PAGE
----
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FOOD & DRINK

Junk food ‘not so bad’ when eaten with Mediterranean diet

New research shows that eating fatty, sugary food has no impact on the likelihood of heart attacks if eaten alongside a healthy Mediterranean diet.

Junk food 'not so bad' when eaten with Mediterranean diet
A new study isn't entirely bad news for burger lovers. Photo: rob_rob2001/Flickr

The virtues of the Mediterranean diet have long been extolled but new research confirms that the favoured diet of Spaniards is the best for a healthy heart – and following it could mean you can enjoy the odd guilt-free burger or kebab. 

The study, published in the European Heart Journal, showed that eating a Mediterranean diet was associated with a lower risk of heart attacks, but also highlighted that eating a fatty, sugary, more “Western” diet, did not increase the risk.

The study, carried out with 15,000 people across 39 countries, confirmed that the classic Mediterranean diet – fresh fruit and vegetables, oily fish and olive oil – can help to prevent heart attacks and cardiovascular disease in those who have already have heart disease.

There were three fewer heart attacks, strokes or deaths per 100 people among those following a Mediterranean diet than those following a less healthy diet.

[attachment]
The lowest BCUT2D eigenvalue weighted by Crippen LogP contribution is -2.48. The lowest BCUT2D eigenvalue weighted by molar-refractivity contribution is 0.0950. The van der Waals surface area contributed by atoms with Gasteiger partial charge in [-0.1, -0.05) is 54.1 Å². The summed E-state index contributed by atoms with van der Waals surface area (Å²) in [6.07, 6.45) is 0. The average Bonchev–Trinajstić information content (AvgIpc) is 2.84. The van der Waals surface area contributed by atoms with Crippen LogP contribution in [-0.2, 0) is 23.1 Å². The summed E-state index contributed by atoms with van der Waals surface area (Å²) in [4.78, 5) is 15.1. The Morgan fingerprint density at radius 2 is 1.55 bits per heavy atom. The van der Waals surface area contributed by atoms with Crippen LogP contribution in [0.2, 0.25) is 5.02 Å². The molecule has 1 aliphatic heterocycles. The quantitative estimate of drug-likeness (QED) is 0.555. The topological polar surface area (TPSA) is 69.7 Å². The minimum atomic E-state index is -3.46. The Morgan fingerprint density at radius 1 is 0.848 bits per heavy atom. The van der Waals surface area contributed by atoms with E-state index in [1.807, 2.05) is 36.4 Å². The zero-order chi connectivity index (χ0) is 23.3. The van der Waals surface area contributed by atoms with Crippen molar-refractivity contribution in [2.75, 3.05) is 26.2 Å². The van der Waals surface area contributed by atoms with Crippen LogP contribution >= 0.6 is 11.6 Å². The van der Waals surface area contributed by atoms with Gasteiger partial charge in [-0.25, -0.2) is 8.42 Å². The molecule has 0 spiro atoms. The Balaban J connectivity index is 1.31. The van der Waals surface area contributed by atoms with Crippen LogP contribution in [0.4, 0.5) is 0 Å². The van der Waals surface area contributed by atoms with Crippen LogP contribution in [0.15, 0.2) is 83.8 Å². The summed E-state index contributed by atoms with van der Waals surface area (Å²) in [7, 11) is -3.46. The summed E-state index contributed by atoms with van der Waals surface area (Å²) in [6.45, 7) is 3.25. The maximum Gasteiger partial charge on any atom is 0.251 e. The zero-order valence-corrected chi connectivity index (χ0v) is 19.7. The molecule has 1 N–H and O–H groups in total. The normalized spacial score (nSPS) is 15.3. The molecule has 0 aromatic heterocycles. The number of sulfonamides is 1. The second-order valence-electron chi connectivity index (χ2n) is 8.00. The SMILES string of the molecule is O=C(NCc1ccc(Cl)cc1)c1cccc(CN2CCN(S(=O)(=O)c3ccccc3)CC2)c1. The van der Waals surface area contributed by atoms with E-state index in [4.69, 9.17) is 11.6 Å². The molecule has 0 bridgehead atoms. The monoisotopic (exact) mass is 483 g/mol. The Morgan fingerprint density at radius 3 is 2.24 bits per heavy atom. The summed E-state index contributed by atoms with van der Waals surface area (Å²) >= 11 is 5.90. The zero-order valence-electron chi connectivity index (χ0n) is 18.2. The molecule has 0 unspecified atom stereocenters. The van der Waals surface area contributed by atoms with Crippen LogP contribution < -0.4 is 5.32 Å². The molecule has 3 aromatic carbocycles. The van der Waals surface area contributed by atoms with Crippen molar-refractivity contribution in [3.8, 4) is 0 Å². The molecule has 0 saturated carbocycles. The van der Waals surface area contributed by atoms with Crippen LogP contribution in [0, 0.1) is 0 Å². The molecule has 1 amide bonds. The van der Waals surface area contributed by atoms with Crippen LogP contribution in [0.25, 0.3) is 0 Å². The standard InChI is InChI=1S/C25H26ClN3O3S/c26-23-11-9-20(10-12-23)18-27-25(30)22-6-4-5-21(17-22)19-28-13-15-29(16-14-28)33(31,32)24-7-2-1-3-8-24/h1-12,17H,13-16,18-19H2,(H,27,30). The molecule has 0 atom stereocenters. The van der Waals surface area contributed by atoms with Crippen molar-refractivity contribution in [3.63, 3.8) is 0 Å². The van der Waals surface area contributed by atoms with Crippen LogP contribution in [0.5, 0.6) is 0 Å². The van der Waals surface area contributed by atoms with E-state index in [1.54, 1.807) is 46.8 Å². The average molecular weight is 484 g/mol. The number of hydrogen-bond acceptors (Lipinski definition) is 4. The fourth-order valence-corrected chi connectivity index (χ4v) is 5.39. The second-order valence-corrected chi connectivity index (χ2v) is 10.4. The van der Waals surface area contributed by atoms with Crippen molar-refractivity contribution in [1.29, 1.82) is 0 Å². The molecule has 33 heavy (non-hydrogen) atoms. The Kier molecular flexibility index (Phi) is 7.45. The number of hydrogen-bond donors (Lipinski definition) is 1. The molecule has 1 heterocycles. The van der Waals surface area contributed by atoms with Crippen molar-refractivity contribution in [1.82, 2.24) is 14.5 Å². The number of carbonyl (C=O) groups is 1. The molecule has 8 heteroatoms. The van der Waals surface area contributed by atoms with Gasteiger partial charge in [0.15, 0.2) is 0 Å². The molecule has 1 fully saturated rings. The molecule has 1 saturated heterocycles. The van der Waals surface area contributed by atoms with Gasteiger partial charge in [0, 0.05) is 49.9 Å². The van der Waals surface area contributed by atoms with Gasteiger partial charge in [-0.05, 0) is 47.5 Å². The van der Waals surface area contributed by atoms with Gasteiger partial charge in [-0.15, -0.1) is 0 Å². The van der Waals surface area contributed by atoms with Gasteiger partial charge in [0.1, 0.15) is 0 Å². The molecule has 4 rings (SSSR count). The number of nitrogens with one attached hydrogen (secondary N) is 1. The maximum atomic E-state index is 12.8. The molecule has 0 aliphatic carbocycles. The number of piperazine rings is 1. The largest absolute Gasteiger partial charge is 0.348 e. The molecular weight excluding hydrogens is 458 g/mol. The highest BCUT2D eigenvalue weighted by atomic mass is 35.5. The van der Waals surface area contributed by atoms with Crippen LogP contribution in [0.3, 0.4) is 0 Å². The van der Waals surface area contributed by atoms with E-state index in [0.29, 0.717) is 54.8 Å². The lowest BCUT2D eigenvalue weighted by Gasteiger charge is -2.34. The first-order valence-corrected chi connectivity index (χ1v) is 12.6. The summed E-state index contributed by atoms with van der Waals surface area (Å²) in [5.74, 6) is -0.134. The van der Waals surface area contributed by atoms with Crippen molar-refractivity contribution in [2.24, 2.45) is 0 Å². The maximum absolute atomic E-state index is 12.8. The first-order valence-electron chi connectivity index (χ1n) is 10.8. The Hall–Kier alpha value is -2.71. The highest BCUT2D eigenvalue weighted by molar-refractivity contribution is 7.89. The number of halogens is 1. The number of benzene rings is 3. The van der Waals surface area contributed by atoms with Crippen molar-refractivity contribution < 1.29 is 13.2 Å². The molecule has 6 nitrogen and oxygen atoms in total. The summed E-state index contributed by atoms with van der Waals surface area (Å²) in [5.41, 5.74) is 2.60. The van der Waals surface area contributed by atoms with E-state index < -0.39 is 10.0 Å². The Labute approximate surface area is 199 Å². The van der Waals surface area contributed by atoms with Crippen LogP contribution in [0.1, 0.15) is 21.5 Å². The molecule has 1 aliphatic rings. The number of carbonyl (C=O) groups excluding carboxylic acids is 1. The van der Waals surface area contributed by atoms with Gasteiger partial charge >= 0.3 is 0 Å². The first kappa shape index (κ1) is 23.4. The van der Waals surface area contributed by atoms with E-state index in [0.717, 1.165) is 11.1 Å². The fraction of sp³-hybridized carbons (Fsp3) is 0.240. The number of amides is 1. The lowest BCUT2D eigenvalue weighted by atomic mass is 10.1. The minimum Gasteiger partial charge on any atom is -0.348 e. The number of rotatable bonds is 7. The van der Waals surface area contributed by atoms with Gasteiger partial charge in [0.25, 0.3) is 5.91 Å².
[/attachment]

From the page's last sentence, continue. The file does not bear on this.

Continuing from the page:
Researchers asked 15,482 people with heart disease with the average age of 67 to fill out a questionnaire when they joined the study. The questionnaire included questions on diet, including how many times a week participants ate meat, fish, dairy, whole grains, vegetables, fruit, desserts etc.

Depending on their answers they were given a Mediterranean Diet Score (MDS) which gave more points to those eating more healthy food with a range of 0-24. 

“We found that every one unit increase in the Mediterranean Diet Score was associated with a seven percent reduction in the risk of heart attacks, strokes or death from cardiovascular or other causes in patients with existing heart disease,” said Ralph Stewart of Auckland City Hospital, University of Auckland, who authored the study.